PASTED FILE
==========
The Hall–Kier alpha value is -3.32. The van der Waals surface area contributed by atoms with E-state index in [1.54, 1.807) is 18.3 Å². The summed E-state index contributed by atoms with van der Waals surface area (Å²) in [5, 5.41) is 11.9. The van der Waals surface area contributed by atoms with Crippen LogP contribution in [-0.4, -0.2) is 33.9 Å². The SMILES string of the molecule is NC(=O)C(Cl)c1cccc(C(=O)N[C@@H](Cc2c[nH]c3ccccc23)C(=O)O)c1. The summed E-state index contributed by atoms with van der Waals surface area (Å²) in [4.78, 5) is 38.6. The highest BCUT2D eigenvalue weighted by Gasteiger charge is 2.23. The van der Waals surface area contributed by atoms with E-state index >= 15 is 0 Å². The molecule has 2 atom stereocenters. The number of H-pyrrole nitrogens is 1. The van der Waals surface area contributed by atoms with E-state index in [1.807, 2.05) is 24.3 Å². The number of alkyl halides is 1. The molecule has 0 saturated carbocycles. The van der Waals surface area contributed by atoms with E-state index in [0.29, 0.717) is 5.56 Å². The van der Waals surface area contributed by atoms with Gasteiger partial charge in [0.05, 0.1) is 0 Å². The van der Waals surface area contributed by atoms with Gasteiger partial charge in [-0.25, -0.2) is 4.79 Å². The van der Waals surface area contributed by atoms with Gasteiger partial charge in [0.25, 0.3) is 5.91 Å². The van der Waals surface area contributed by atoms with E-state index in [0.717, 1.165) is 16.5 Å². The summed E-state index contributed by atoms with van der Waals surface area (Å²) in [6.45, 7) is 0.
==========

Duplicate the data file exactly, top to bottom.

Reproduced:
The Hall–Kier alpha value is -3.32. The van der Waals surface area contributed by atoms with E-state index in [1.54, 1.807) is 18.3 Å². The summed E-state index contributed by atoms with van der Waals surface area (Å²) in [5, 5.41) is 11.9. The van der Waals surface area contributed by atoms with Crippen LogP contribution in [-0.4, -0.2) is 33.9 Å². The SMILES string of the molecule is NC(=O)C(Cl)c1cccc(C(=O)N[C@@H](Cc2c[nH]c3ccccc23)C(=O)O)c1. The summed E-state index contributed by atoms with van der Waals surface area (Å²) in [4.78, 5) is 38.6. The highest BCUT2D eigenvalue weighted by Gasteiger charge is 2.23. The van der Waals surface area contributed by atoms with E-state index >= 15 is 0 Å². The molecule has 2 atom stereocenters. The number of H-pyrrole nitrogens is 1. The van der Waals surface area contributed by atoms with E-state index in [1.807, 2.05) is 24.3 Å². The number of alkyl halides is 1. The molecule has 0 saturated carbocycles. The van der Waals surface area contributed by atoms with E-state index in [0.29, 0.717) is 5.56 Å². The van der Waals surface area contributed by atoms with Gasteiger partial charge in [0.05, 0.1) is 0 Å². The van der Waals surface area contributed by atoms with Gasteiger partial charge in [-0.25, -0.2) is 4.79 Å². The van der Waals surface area contributed by atoms with Gasteiger partial charge in [0.25, 0.3) is 5.91 Å². The van der Waals surface area contributed by atoms with E-state index in [0.717, 1.165) is 16.5 Å². The summed E-state index contributed by atoms with van der Waals surface area (Å²) in [6.45, 7) is 0.